December 29, 2016-God Sees the Heart, and Beauty for Ashes- 1 Samuel 16:7, 10-13, Ezekiel 36:26, Isaiah 61:3

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But the Lord said to Samuel, “Do not look on his appearance or on the height of his stature, because I have rejected him; for the Lord does not see as mortals see; they look on the outward appearance, but the Lord looks on the heart.” 

Jesse made seven of his sons pass before Samuel, and Samuel said to Jesse, “The Lord has not chosen any of these.”   Samuel said to Jesse, “Are all your sons here?” And he said, “There remains yet the youngest, but he is keeping the sheep.” And Samuel said to Jesse, “Send and bring him; for we will not sit down until he comes here.”  He sent and brought him in. Now he was ruddy, and had beautiful eyes, and was handsome. The Lord said, “Rise and anoint him; for this is the one.”   Then Samuel took the horn of oil, and anointed him in the presence of his brothers; and the spirit of the Lord came mightily upon David from that day forward. Samuel then set out and went to Ramah. 1 Samuel 16:7, 10-13 (NRSV)

I find encouragement in the story of David.  He wasn’t anyone who we would consider to be a “first pick.”  He had older and stronger and more “qualified” brothers.  He was consigned to the lowly and dirty job of caring for sheep. Even David’s own father considered him an afterthought.   Yet God knew his heart, and God chose David over his seemingly better equipped brothers.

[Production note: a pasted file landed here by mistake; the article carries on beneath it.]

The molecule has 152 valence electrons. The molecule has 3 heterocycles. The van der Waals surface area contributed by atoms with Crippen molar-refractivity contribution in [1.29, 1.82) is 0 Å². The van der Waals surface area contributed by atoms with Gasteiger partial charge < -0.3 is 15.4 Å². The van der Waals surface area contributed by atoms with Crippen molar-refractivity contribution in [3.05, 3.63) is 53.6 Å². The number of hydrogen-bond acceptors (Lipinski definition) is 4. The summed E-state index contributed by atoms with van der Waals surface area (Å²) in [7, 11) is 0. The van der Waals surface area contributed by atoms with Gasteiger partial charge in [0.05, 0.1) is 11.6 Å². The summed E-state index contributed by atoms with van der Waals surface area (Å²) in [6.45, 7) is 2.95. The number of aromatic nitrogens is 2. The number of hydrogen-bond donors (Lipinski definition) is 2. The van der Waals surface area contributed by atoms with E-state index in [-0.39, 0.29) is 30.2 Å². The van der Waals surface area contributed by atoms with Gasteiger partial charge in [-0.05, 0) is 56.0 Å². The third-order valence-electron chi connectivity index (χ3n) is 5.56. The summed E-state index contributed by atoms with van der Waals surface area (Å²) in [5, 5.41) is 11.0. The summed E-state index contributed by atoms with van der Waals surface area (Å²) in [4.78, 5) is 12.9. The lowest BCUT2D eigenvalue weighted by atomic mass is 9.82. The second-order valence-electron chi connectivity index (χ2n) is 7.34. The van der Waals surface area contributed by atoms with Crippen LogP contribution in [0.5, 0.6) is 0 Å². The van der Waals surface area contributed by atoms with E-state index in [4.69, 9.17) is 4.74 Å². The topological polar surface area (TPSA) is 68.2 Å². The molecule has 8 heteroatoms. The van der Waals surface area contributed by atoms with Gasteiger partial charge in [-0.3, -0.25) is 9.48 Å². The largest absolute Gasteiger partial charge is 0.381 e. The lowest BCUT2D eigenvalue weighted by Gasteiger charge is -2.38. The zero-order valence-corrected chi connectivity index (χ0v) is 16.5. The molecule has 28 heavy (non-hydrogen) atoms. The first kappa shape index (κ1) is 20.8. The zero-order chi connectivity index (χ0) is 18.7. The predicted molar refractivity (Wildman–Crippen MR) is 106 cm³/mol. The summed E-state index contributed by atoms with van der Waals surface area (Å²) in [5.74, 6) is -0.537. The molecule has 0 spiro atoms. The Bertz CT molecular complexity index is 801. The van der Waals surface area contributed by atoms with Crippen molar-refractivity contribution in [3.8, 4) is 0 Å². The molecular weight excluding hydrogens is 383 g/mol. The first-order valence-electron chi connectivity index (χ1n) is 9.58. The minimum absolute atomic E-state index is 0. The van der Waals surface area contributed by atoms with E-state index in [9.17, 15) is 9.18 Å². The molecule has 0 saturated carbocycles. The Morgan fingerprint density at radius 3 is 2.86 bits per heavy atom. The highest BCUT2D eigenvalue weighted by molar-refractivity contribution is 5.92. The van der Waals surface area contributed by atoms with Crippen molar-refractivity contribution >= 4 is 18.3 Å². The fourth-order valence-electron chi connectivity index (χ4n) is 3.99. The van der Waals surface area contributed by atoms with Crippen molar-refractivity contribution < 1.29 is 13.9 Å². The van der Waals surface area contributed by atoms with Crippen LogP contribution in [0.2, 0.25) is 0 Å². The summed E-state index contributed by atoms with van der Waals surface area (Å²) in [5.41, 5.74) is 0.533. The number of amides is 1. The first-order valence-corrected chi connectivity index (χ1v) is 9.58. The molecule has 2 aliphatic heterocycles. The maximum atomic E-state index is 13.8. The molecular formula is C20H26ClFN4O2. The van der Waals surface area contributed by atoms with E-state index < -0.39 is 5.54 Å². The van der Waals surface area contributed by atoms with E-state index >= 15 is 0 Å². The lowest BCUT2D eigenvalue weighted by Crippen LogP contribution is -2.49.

God doesn’t always choose the beautiful people, or the strong people, or the smart people.  In fact, the theme throughout Scripture is that God equips those who He chooses. He has a real sense of humor in it too, as time and time again He chooses the underdog, the meek, the weak, the poor, and the flawed through which to do His greatest work.  We discover as we study the Bible that the only real hero in the Bible is God, and that He does amazing things with and through really messed up people.

Our potential lies in what God empowers us to do, not in what the world sees in us.  Even the condition of our hearts is not impossible for God to change.

A new heart I will give you, and a new spirit I will put within you; and I will remove from your body the heart of stone and give you a heart of flesh. Ezekiel 36:26 (NRSV)

When we are put in those wilderness places, when we fall short and we know full well we aren’t among the “beautiful people,” or we have been used by others and left hurting for a long time, it’s easy for our hearts to become hard.  Yet God has the power to take our hard hearts and give us new ones- hearts that are after His own heart, hearts that God can use for His good purpose.

Even better news is that God brings restoration and healing to the hurting.  Not only can we be put to God’s good purpose, in the process of doing His work He makes us whole.

…to bestow on them a crown of beauty
    instead of ashes,
the oil of joy
    instead of mourning,
and a garment of praise
    instead of a spirit of despair. Isaiah 61:3 (NIV)

Beauty for ashes.  Greatness from unlikely places and from even more unlikely people.  Such is the nature of God.